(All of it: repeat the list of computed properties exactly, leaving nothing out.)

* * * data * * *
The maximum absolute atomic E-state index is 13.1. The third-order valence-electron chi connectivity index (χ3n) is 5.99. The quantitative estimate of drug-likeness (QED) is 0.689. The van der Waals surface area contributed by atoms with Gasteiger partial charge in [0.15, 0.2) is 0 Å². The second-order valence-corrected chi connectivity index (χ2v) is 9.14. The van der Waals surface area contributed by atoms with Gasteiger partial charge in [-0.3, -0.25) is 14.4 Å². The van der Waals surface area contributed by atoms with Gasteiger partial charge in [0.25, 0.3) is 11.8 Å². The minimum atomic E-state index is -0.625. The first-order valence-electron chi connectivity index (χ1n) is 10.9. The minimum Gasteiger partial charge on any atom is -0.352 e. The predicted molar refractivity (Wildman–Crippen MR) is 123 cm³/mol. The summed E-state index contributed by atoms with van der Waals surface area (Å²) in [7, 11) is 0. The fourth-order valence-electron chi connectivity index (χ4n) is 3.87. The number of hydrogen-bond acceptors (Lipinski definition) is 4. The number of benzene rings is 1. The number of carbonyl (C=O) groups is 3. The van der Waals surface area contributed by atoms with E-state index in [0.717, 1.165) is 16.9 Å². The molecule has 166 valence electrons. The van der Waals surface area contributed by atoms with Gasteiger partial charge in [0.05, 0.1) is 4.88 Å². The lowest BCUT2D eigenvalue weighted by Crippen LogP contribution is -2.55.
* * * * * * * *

The maximum absolute atomic E-state index is 13.1. The third-order valence-electron chi connectivity index (χ3n) is 5.99. The quantitative estimate of drug-likeness (QED) is 0.689. The van der Waals surface area contributed by atoms with Gasteiger partial charge in [0.15, 0.2) is 0 Å². The second-order valence-corrected chi connectivity index (χ2v) is 9.14. The van der Waals surface area contributed by atoms with Gasteiger partial charge in [-0.3, -0.25) is 14.4 Å². The van der Waals surface area contributed by atoms with Gasteiger partial charge in [0.25, 0.3) is 11.8 Å². The minimum atomic E-state index is -0.625. The first-order valence-electron chi connectivity index (χ1n) is 10.9. The minimum Gasteiger partial charge on any atom is -0.352 e. The predicted molar refractivity (Wildman–Crippen MR) is 123 cm³/mol. The summed E-state index contributed by atoms with van der Waals surface area (Å²) in [7, 11) is 0. The fourth-order valence-electron chi connectivity index (χ4n) is 3.87. The number of hydrogen-bond acceptors (Lipinski definition) is 4. The number of benzene rings is 1. The number of carbonyl (C=O) groups is 3. The van der Waals surface area contributed by atoms with E-state index in [0.717, 1.165) is 16.9 Å². The molecule has 166 valence electrons. The van der Waals surface area contributed by atoms with Gasteiger partial charge in [0.05, 0.1) is 4.88 Å². The lowest BCUT2D eigenvalue weighted by Crippen LogP contribution is -2.55.